The Hinduist ethics and the spirit of consumerism
Trip Start Jul 25, 2011
25Trip End Sep 01, 2011
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What I did
This morning I decided to give a try to Batu Caves, a complex of shrines built in a stunning set of caves surrounded by tropical trees and lakes. Climbing 272 steps under the rain was quite a struggle but hey, no elevators to holiness!
The complex is dedicated to Lord Murugan's struggle against evil, and is quite popular and packed with Hinduist pilgrims and the omnipresent Korean shoppers. After entering the first of the three larger caves you're required to take off your shoes and complete the experience at the upper level, where a large opening on the roof lets into the caves air, light, nesting birds and of course, floods of rain!
I didnt mention that the caves also host some wandering animals, didnt see a single monkey (guess they were sleeping) but I could see and feel the chicken shit after stepping on it barefooted.
On the way back the first wave of Hinduist pilgrims reached the inner temples, called by a man ringing a huge bell, into a smaller "chapel" into the wet limestone. A curtain covering a holy display was liftes and everyone raised their hands into prayer, all af this under the heavy noise of the rain, the bell ringing, the music and the scent of incense permeating the caves. I could just sit and awe for about half an hour before heading back to the outside of the caves.
Down to the base of the stairs I saw something quite amazing: several old women were climbing the stairs walking on their hands and knees, followed by an older man holding a metal plate full of food offering to the gods. Not a religious person here, but you have to admire such dedication and belief.
On the way back to KL a young kid of about nine years of age sat next to me and introduced himself.
"Hello mister I think you very handsome. You going to Kuala Lumpur? Want to come my village?"
At this point I started to imagine an upcoming police raid and some newspaper headlines such as EUROPEAN CHILD MOLESTER CAUGHT but it turned out that he was just a young kid trying to practice his English and saying lot of strange but innocent phrases.
The exchange was quite interesting:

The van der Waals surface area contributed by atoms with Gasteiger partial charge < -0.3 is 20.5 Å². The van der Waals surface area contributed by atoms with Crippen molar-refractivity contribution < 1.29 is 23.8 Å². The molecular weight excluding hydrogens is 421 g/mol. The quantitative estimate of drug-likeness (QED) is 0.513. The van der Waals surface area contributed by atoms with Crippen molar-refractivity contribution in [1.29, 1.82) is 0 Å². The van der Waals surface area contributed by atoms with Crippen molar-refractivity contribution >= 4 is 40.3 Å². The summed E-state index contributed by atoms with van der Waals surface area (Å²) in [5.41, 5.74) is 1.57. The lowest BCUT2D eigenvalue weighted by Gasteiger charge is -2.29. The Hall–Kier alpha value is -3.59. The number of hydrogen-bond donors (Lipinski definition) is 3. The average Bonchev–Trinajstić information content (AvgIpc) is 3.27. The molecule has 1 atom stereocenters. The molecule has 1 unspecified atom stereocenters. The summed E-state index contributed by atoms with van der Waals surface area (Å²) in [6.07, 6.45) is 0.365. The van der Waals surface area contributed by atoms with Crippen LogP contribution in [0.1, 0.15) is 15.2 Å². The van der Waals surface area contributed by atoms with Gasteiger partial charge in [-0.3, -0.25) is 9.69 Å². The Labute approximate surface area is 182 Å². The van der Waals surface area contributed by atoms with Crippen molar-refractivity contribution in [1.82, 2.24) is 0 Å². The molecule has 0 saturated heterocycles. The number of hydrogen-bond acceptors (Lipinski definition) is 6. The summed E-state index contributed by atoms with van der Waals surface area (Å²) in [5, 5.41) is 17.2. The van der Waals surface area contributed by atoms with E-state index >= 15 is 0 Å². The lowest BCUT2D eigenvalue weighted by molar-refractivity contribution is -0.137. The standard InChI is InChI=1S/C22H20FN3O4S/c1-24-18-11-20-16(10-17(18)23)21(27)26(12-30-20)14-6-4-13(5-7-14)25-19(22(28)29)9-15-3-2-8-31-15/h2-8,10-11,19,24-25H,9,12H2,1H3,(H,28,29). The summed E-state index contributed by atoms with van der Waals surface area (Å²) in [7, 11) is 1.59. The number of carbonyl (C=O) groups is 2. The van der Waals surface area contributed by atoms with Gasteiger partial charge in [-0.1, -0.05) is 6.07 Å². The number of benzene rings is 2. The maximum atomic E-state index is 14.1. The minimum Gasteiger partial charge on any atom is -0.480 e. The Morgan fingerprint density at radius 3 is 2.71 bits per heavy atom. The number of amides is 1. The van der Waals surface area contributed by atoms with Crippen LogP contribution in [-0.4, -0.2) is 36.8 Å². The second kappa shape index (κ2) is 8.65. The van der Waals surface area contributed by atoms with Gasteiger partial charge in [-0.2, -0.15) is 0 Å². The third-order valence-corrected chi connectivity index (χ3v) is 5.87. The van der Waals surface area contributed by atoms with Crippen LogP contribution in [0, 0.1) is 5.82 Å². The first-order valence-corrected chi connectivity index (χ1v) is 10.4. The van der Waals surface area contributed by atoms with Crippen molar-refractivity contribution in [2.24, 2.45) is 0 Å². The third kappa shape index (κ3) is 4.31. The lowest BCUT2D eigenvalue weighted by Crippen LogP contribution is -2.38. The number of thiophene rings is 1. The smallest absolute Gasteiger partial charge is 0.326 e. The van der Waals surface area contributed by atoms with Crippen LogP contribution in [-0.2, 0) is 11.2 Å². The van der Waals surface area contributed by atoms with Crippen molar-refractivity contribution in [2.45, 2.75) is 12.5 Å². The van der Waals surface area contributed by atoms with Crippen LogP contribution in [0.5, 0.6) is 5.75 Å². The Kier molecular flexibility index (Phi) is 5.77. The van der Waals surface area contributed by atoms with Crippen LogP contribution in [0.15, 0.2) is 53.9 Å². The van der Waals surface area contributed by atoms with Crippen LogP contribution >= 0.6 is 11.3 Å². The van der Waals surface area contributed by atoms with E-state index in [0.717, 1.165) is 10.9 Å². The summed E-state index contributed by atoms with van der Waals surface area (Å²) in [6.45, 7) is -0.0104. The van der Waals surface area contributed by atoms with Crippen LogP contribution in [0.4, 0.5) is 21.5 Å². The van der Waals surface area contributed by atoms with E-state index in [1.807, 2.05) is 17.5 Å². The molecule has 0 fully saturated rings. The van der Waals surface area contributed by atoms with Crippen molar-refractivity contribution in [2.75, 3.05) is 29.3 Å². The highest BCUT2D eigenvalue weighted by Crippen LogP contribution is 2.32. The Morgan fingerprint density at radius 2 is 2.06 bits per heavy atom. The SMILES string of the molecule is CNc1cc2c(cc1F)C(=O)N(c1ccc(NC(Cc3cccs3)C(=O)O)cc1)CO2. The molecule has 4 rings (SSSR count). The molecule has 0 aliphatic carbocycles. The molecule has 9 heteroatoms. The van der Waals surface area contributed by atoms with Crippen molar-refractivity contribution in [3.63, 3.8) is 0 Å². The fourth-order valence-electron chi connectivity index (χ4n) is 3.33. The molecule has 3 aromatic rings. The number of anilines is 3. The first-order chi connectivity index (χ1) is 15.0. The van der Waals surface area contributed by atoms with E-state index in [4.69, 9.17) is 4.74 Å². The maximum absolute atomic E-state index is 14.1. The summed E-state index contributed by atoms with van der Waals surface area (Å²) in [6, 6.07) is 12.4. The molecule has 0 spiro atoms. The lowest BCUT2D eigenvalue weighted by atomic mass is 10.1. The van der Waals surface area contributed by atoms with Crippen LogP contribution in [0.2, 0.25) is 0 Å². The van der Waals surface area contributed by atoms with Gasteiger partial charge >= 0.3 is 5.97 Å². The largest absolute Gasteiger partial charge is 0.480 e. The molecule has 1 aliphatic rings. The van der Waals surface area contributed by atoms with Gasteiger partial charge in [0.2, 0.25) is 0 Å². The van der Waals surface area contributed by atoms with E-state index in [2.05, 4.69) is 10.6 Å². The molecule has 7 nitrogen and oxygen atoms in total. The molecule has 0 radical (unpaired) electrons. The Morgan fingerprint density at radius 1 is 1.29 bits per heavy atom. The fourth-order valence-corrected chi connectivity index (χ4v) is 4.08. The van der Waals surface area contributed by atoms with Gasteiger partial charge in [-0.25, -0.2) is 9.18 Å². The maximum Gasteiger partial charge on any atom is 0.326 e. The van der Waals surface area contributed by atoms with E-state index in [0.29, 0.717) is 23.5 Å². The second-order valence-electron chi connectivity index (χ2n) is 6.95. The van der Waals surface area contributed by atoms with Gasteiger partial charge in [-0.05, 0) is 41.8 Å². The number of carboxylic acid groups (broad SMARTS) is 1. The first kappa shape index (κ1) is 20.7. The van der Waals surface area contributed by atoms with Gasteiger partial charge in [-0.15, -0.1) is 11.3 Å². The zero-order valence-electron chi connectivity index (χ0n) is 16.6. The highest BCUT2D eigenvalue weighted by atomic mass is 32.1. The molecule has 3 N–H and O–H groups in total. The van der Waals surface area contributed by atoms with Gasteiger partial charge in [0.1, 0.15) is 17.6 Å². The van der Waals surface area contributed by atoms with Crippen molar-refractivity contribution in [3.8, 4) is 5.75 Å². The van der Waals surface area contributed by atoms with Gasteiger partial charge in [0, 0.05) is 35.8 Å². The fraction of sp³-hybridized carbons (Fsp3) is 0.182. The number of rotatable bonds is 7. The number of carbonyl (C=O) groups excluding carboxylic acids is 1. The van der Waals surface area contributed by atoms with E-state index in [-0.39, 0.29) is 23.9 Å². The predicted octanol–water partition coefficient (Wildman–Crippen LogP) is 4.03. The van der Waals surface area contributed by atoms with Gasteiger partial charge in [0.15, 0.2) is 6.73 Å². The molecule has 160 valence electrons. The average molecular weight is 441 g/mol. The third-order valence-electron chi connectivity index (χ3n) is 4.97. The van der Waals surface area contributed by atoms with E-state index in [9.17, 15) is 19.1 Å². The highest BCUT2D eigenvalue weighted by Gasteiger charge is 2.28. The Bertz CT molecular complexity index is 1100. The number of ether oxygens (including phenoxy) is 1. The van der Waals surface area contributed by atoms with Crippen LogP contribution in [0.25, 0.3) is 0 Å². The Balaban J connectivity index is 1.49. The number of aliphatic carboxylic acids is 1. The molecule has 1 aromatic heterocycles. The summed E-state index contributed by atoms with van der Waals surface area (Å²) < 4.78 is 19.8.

"You from Italy, near Brazil? No, England?"
"You muslim? Sorry sorry for asking, I like pork but cannot eat it"
"You visit Mosque nice photos I pray five times every day, but I like play with beyblades more!"
"I have two brothers and two sisters and live with parents. You alone with parents? Incredible! Lot of presents! *big smile and laugh*
"When I finish school I go take Master and PhD and become scientist or engineer and travel to Australia, Singapore and Kenya to see the animals! But not like monkeys in Batu Caves, they break my schoolbag and steal my food"
The kid then reached his station and left after smiling and waving. I reached KL Sentral and decided to try visiting the Pavilion Mall.
At this point I should say it loud and clear: I imagined that all of KL looked like its Chinatown. This couldnt be mor far from the truth. In fact, most parts of the city look like Dubai.
The Pavilion is an incredible 6 floors HUGE mall with dozens of ethnic restaurants, an entire floor dedicated to Asian eateries and even an indoor cinema. And best of all, the recently inaugurated upper floor hosts a so-called "Tokyo road" with several shops and restaurants, from green tea to cosmetics, from Hello Kitty to Japanese crepes.
Since it's new I was able to eat there and receive a coupon for another ramen bowl anytime. Note that this upper level restaurant costed me the whooping sum of 25MYR-7 euros for the best ramen I ever had in my life. The rest of the mall offers budget friendly dishes for about 7-15 MYR, which is usually the sum that you pay for the table service charge only in Italy. I was still stuffed but what can you do when you can have delicious food for the price of a bus ride? (again in Europe, a monorail ticket costs between 0.25 and 2.15 MYR.
Closing note: I could kill for another Taiwanese ice-cold Pearl Tea.